Community Receives Federal Funding for Economic Development Planning and Gets More Information About DHL Deal
By Congressman Mike Tunrer
Our region recently received the welcome news that the U.S. Department of Commerce will award a $150,000 economic development grant to help our region develop a plan to find new uses for the Wilmington Airpark. The grant is the result of the continued efforts of the Ohio congressional delegation, and state and local officials working together to respond to the proposed deal between UPS and DHL that could result in the loss of more than 8,000 jobs in Ohio.
While our community has been unified in trying to stop the deal, we have also worked hard to prepare ourselves for a period of economic transition. Because of this, I worked with the Joint Economic Task Force to bring Assistant Secretary of Commerce for Economic Development Sandy Baruah to our region. During his visit, Assistant Secretary Baruah committed to providing our region the assistance and funding we need to develop and implement an economic recovery plan. Last week we received the news that the City of Wilmington and Clinton and Highland Counties will share funding to hire staff and develop a plan to find new uses for the Wilmington Airpark.
Since DHL announced their proposed deal with UPS, there has been a great deal of speculation about what the deal could mean to both companies, to the shipping industry, and what the impact could be for our local and state economy. Because of the seriousness of these issues, I joined with my colleagues in the Ohio Delegation to request Congressional hearings. During these hearings, DHL and UPS executives were asked tough questions by Members of Congress and our community was given a forum to offer our perspective.
I had the opportunity to testify at both the House Judiciary Committee and the House Transportation and Infrastructure Committee hearings along with Wilmington Mayor David Raizk, Lt. Governor Lee Fisher, and representatives of the Air Line Pilots Association and the Teamsters. Many of us who testified told the committee just how serious the loss of the over 8,000 jobs at the Wilmington Airpark would be to our community, and reiterated the importance of the federal scrutiny of this proposed transaction.
One of the most frustrating aspects of our current situation has been the reluctance and inability of DHL to engage our community in a dialogue about this process and what it could mean. These hearings allowed us to get firsthand information from the two companies and many members of our community used this opportunity to submit to me questions they would like to see DHL and UPS answer. These questions were then submitted to the committee so they would be available to Members of Congress when they spoke to witnesses during the Committee hearing.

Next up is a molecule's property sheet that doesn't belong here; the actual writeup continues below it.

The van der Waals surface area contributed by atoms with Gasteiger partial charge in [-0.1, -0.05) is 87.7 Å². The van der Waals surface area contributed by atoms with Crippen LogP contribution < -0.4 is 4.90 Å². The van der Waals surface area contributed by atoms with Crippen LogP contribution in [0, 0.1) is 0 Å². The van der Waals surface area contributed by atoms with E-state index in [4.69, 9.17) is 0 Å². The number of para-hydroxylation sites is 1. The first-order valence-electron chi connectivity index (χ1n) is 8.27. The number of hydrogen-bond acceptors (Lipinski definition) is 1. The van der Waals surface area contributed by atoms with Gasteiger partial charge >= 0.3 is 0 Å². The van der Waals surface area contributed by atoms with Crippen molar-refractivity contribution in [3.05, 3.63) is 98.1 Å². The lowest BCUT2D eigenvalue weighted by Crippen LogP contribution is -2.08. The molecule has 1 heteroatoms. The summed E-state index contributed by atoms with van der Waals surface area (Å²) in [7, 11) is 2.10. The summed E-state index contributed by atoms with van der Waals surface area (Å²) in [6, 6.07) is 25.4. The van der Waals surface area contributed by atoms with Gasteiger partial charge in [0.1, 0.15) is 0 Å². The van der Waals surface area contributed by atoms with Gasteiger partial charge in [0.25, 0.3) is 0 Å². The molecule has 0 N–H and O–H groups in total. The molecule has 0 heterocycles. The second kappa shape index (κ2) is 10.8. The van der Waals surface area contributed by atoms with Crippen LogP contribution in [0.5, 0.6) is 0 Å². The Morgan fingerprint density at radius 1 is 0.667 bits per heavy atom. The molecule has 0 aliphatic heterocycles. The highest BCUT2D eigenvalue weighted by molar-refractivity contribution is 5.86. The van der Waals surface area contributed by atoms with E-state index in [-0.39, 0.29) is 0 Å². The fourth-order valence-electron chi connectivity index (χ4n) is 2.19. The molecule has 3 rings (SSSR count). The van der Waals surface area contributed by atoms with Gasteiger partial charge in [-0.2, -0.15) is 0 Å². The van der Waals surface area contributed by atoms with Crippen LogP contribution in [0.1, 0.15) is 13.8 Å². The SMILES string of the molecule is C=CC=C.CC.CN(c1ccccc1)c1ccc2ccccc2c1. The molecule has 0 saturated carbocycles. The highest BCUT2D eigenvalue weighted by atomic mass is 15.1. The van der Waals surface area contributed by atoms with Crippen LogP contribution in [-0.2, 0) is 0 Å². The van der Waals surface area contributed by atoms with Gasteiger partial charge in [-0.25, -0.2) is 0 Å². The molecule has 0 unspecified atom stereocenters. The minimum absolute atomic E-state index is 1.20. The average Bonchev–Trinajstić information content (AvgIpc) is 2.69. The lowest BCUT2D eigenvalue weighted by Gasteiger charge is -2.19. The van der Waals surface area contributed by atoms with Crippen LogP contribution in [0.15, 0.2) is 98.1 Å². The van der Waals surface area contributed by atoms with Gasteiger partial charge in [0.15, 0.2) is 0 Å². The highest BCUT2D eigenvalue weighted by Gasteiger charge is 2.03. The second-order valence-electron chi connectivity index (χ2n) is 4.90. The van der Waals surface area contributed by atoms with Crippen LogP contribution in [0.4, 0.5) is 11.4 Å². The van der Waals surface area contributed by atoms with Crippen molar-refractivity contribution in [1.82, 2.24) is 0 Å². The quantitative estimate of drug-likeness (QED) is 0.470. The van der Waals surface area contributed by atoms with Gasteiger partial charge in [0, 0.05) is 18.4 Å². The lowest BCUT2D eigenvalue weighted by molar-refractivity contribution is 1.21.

These hearings allowed us to remind the committees of the history of DHL in acquiring other companies. I told the committee that just five years ago we had five major carriers operating successfully in this region. Now, if this deal goes through, we would be down to only two. I also noted to the committee that, according to the Atlanta Journal-Constitution, UPS is currently in the middle of a deal to acquire TNT, a major European shipping company. When looked at together, it becomes clear that all of these deals could be precursors to an outright merger that would create a duopoly in the world shipping markets.
Judiciary Committee Chairman John Conyers expressed his concerns about the proposed deal during the hearing and asked both companies to suspend the transaction while more information is gathered. Chairman Conyers also indicated his support for holding more hearings which represents another opportunity for close examination of this deal and also represents a significant victory for Southwest Ohio.
It is still too soon to know whether or not the deal between DHL and UPS can be stopped. If it is possible to stop it, however, our region and our government are taking the necessary steps to do so. I am committed to making sure we have all the federal resources we need to continue developing a strong and prosperous economy for Southwest Ohio. If DHL does leave, we are beginning to plan our future. Working together as a community we will rebuild our local economy.